You didn't have to see Eddie DeBartolo Jr. and his bodyguard rough up two Packers fans outside Lambeau Field last JanuaryGreen Bay had just beaten Eddie D's boys for the third straight time, knocking them out of the playoffs for the second consecutive seasonto know that the 49ers' owner was in a bad mood. Twelve days later coach George Seifert was nudged out in favor of Mariucci; offensive coordinator Marc Trestman was likewise whacked.
San Francisco's other off-season changes were surgical, not sweeping. The team's most notable free-agent signings were running back Garrison Hearst and 6'7", 325-pound guard Kevin Gogan. Quarterback Steve Young was informed that he would be handing off more than at any other time in his career. There has been no arguing with the results: After suffering a concussion in the opener, Young, 36, made it through the season unscathed, partly because he threw lessonly two NFL teams attempted fewer passes than San Francisco did this seasonand partly because he has curbed his machismo. He finally realizes there is no shame in avoiding tacklers by sliding to the ground or stepping out of bounds.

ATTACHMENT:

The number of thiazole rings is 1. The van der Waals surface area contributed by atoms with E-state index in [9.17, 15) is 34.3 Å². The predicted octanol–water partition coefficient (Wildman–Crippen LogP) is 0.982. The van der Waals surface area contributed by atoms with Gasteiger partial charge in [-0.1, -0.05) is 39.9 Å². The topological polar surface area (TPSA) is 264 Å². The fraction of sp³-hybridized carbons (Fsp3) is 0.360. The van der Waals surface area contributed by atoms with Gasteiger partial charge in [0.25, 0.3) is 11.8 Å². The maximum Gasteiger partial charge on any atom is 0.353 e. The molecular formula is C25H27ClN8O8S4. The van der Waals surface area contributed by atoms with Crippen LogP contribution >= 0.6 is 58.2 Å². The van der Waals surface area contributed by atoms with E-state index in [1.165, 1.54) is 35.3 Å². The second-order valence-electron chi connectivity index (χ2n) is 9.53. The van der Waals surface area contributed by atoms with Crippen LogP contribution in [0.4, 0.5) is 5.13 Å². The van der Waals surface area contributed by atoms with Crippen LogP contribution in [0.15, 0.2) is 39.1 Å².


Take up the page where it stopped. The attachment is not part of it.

Before cracking his left clavicle at the end of a 45-yard run against the Kansas City Chiefs on Nov. 30, Hearst became the first 49er to rush for more than 1,000 yards since Ricky Watters did so in 1992. "I'm ready to go, they just won't let me play," groused Hearst after a practice last week. (Doctors had said that if Hearst played against the Vikings, he had a 50-50 chance of reinjuring his collarbone.) Turns out the Niners didn't need him because backup Terry Kirby was terrific. Kirby, who doesn't hit the hole as fast as Hearst but who is a better outside runner, rushed for a career-high 120 yards and two touchdowns on 25 carries last Saturday. Hearst, who underwent an X-ray on Monday and was scheduled to have a CT scan on Thursday, is all but certain to start against Green Bay.